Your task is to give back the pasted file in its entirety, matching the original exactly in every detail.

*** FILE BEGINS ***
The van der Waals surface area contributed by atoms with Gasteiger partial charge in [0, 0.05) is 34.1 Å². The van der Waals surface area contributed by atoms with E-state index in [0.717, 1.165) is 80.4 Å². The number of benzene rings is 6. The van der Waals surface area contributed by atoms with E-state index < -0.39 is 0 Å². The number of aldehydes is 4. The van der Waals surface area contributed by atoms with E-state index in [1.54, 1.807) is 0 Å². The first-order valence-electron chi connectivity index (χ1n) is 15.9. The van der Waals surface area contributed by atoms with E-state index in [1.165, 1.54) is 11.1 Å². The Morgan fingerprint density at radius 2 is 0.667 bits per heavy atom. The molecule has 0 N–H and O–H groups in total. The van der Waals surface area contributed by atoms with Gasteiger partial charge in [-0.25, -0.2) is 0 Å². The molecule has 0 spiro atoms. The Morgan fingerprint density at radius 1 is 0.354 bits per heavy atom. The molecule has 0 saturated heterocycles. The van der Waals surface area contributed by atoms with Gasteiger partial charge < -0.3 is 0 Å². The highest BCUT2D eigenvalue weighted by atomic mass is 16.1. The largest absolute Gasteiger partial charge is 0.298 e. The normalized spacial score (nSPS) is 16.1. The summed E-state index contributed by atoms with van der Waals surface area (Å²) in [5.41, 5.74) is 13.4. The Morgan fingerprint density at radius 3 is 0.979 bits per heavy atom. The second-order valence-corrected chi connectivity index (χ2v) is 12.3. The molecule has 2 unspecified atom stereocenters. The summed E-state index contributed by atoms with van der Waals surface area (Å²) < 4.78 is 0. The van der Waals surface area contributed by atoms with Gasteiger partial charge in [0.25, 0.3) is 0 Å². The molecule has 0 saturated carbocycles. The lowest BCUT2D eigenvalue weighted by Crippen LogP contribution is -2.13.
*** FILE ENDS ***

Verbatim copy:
The van der Waals surface area contributed by atoms with Gasteiger partial charge in [0, 0.05) is 34.1 Å². The van der Waals surface area contributed by atoms with E-state index in [0.717, 1.165) is 80.4 Å². The number of benzene rings is 6. The van der Waals surface area contributed by atoms with E-state index < -0.39 is 0 Å². The number of aldehydes is 4. The van der Waals surface area contributed by atoms with E-state index in [1.54, 1.807) is 0 Å². The first-order valence-electron chi connectivity index (χ1n) is 15.9. The van der Waals surface area contributed by atoms with E-state index in [1.165, 1.54) is 11.1 Å². The Morgan fingerprint density at radius 2 is 0.667 bits per heavy atom. The molecule has 0 N–H and O–H groups in total. The van der Waals surface area contributed by atoms with Gasteiger partial charge in [-0.25, -0.2) is 0 Å². The molecule has 0 spiro atoms. The Morgan fingerprint density at radius 1 is 0.354 bits per heavy atom. The molecule has 0 saturated heterocycles. The van der Waals surface area contributed by atoms with Gasteiger partial charge < -0.3 is 0 Å². The highest BCUT2D eigenvalue weighted by atomic mass is 16.1. The largest absolute Gasteiger partial charge is 0.298 e. The normalized spacial score (nSPS) is 16.1. The summed E-state index contributed by atoms with van der Waals surface area (Å²) in [5.41, 5.74) is 13.4. The Morgan fingerprint density at radius 3 is 0.979 bits per heavy atom. The second-order valence-corrected chi connectivity index (χ2v) is 12.3. The molecule has 2 unspecified atom stereocenters. The summed E-state index contributed by atoms with van der Waals surface area (Å²) < 4.78 is 0. The van der Waals surface area contributed by atoms with Gasteiger partial charge in [0.25, 0.3) is 0 Å². The molecule has 0 saturated carbocycles. The lowest BCUT2D eigenvalue weighted by Crippen LogP contribution is -2.13.